Item selection in drive aisles can be broader than in your checkout impulse area. Customers can take their time and browse through more items, read packages, etc. Price, however, should still be in the range that will encourage an impulse purchase ($20 or less in most stores works well but test, test, test and go with what works).
Display fixtures can be almost anything, so long as products are displayed at about waist height or above (without blocking sightlines into the store) and walkways on all sides still allow for comfortable shopper flow. Tables (with or without table covers), bakers racks, wooden crates, small ladders with wood shelves and even wheelbarrows (thanks Five Below) work well and are inexpensive if not free. Use your imagination.
Use signs on each display to catch the shopper’s attention and get them to stop. Sale, New Arrival, etc. all work.
Program Merchandising: Simply stated, “sell the outfit, not the item”. This, of course, does not only apply to apparel. When building promotional displays, regardless of where they are located, include all the items that “complete the outfit”. Tops, socks, jewelry with a jeans display. Fabric softener with detergent. Water bottles with backpacks. Pens, pencils, and bookmarks with journals. The list is endless, but the goal is to make the sale of that additional item(s). If you have a knack for it, photograph all of the elements together in use and turn that photo into a sign showing the “complete outfit” in use.
Multiple Pricing: 3 for $5; 4 for $9; 7 for $12; no shopper can easily figure out that they are paying per unit, but they always feel like they are getting a great value. Rarely will a guest buy in multiples lower than the stated price, which means that often, if you have an offering at 4 for $9, you will generate an additional $9 in sales. Best practices:
While multiple pricing will work for single item offerings, it’s most effective across a small selection of similar products. Socks, jewelry, coloring books, candy, nail polish, you name it.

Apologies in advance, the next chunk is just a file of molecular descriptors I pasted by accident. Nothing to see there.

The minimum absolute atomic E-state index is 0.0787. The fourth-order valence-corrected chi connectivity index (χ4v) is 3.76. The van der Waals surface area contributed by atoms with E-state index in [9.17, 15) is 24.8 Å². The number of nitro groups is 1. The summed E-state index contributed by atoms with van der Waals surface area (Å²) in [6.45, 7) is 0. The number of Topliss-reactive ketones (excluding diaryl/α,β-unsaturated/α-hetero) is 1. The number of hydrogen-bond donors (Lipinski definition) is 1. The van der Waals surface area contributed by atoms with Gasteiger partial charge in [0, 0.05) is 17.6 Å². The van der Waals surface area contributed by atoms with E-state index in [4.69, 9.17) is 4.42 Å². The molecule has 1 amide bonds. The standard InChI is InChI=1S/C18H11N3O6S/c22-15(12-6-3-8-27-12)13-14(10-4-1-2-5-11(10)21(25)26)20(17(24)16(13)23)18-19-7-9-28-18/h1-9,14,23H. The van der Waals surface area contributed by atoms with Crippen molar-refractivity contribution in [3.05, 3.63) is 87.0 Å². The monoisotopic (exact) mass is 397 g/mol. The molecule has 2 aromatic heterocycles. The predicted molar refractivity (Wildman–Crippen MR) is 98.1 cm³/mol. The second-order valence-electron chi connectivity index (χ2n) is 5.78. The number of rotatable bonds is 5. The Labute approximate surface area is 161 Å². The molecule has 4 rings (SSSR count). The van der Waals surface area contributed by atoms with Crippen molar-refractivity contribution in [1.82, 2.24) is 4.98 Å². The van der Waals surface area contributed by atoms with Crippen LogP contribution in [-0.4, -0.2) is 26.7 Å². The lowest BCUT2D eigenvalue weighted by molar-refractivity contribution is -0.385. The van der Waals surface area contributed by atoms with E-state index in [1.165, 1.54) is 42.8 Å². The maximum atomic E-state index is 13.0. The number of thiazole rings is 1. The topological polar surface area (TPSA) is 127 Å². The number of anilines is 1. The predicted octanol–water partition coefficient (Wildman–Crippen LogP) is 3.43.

When creating the price offering, use “hard to calculate” retails like 3 for $5 (quick, how much is the unit price??). Everyone can figure out 2 for $5 and 3 for $10. When there is a mystery to the per item price, the customer will ponder less and buy faster.
Multiple price offerings can go anywhere in the store, but they do work well in impulse areas, and they should always be clearly signed.
Suggestive Selling at Checkout: This one is a bit more challenging. It requires outgoing cashiers that are comfortable suggesting a specific item to each paying guest (think about how cashiers in supermarkets often ask for a donation to a charity). This also requires a broad appeal item at a relatively low, impulse price. The idea is simply to present the item, in a non-pushy way, to each person checking out. If you choose the right item and the right approach, you can convert about 8-10% of customers to buyers of this item as an incremental sale. Best practices:
Choose broad appeal items that might interest most customers checking out. A new flavor of lip balm, a doggie treat in a cool shape, a novelty unisex keychain, a brainteaser puzzle, etc. Keep the price under $10.
As guests begin to checkout, the cashier should pick up the item being suggested and say something like “check out this cool new item we just received. It’s cookie dough scented lip balm” and offer to hand the item to the guest to smell, try, feel, etc. If the guest shows an interest, the cashier should say “it’s only $4, would you like one?” and you will hopefully gain another sale.
Be sure to keep some selling stock at the point of sale, so if the customer decides to purchase one or more, the cashier has it right there to ring up and bag.
5 easy steps. 5 ways to impact your sales today. Go for it!